HAZARDS OF CRIMINALIZATION OF MEDICINE: 398 PATIENTS AFTER DISRUPTION OF STABLE OPIATE TREATMENT
*Alen J. Salerian MD
A plethora of paper trail evidence let us study the medical care of 398 patients with chronic pain following a DEA raid that disrupted treatment in Washington DC on March 3, 2011. This retrospective review suggests that the sudden administrative suspension of operations of a pain center contributed to deaths of 8 patients among 398 stable patients.
This retrospective review suggests an increased risk of premature death with opiate discontinuation long after withdrawal stage. The deaths of 8 patients were consistent with previously reported – opiate associated neuro protective mechanism – against premature death for some vulnerable subgroups. Of profound ethical and forensic significance, evidence suggests multiple major violations of judicial processes let the emergency closure of a pain center possibly contributing to serious adverse consequences for patients. For instance, 4 fraudulent complaints by DEA assisted health professionals and a perjured testimony were recorded in the administrative hearings (DC Department of Health and DC Board of medicine) prior to the closure of the pain center. Prevention of prosecutorial abuses and adoption of a science- based classification of controlled substances may represent the initial steps for appropriate care of people with chronic pain.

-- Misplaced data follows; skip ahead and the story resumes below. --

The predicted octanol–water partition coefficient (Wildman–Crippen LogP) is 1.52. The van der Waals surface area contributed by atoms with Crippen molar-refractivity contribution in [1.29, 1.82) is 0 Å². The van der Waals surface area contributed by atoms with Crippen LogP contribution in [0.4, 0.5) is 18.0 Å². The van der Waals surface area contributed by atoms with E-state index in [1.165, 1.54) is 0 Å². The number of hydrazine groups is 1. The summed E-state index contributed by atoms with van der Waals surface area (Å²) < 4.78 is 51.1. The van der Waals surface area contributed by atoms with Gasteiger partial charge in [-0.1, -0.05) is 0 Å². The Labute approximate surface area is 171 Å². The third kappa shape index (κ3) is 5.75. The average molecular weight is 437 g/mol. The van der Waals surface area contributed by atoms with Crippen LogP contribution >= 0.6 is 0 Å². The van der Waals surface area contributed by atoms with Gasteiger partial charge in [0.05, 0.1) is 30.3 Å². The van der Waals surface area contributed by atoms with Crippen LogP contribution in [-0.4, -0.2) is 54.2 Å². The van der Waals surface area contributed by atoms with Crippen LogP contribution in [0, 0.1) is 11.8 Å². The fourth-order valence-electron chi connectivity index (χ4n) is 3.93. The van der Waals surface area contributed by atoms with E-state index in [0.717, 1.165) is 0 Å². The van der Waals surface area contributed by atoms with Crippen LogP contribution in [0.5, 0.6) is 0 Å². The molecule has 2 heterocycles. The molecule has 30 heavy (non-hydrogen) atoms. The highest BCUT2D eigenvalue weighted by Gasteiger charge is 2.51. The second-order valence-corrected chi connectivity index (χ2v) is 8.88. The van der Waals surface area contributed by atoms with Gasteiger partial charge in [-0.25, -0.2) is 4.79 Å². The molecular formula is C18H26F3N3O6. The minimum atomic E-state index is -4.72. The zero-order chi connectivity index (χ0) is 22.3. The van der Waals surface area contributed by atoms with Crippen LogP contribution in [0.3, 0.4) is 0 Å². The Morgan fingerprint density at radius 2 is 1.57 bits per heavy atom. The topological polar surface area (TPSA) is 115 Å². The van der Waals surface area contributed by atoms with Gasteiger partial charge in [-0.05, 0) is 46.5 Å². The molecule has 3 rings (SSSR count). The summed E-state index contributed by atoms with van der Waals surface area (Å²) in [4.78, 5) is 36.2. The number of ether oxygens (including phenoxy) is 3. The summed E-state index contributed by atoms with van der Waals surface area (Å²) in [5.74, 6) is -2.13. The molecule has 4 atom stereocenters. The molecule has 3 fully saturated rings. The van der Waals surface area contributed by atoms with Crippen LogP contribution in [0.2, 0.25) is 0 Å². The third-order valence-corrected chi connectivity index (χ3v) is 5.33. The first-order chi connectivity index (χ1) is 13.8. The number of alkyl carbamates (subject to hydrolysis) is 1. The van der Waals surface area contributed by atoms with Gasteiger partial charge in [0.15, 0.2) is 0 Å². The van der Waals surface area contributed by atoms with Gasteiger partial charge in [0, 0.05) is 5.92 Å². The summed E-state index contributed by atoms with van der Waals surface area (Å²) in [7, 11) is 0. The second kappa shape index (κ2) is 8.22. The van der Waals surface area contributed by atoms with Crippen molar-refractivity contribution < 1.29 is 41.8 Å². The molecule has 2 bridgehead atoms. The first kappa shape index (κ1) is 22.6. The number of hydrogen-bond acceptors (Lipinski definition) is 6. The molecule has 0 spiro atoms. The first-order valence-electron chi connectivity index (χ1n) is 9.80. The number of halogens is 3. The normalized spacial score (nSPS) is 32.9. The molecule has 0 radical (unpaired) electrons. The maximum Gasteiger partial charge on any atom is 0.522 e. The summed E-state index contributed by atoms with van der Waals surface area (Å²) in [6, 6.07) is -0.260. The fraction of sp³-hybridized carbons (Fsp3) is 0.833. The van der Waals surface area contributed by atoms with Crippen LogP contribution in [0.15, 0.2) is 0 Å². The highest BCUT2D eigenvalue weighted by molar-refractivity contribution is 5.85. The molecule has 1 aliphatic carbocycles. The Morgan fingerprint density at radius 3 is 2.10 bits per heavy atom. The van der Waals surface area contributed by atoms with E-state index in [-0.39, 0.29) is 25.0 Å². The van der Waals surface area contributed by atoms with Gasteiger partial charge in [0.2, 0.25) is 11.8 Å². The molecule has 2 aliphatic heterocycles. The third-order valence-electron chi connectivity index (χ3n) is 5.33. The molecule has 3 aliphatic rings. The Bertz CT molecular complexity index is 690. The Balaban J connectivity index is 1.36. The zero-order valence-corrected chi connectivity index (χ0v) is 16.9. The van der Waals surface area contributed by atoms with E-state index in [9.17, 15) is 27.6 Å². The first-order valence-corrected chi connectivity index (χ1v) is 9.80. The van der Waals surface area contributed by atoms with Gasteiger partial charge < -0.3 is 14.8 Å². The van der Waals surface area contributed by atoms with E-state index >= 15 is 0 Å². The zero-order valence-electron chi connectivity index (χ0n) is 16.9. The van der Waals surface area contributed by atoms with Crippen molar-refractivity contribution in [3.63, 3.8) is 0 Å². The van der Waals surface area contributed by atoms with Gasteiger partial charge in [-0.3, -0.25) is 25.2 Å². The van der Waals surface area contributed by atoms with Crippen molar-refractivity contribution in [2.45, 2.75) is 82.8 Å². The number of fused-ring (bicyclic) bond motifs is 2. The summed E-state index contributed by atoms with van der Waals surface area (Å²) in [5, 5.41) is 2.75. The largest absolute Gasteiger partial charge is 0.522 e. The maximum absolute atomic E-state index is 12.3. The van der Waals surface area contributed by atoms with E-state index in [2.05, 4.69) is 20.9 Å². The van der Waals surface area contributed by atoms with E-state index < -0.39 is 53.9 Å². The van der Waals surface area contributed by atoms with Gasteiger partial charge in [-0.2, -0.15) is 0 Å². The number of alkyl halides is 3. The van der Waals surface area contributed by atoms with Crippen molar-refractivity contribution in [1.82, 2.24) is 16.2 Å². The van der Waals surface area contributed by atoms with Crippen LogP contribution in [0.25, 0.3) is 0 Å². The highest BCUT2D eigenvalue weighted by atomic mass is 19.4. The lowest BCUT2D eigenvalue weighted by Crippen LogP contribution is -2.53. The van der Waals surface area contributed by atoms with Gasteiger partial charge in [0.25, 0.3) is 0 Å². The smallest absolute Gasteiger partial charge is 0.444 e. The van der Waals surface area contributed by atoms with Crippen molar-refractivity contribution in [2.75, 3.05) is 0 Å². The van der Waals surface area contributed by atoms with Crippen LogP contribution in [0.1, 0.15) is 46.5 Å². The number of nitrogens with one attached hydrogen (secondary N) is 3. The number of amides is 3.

Keywords: Chronic Pain, Opiates, Criminalization of Medicine, Suicide, Pain Doctors.
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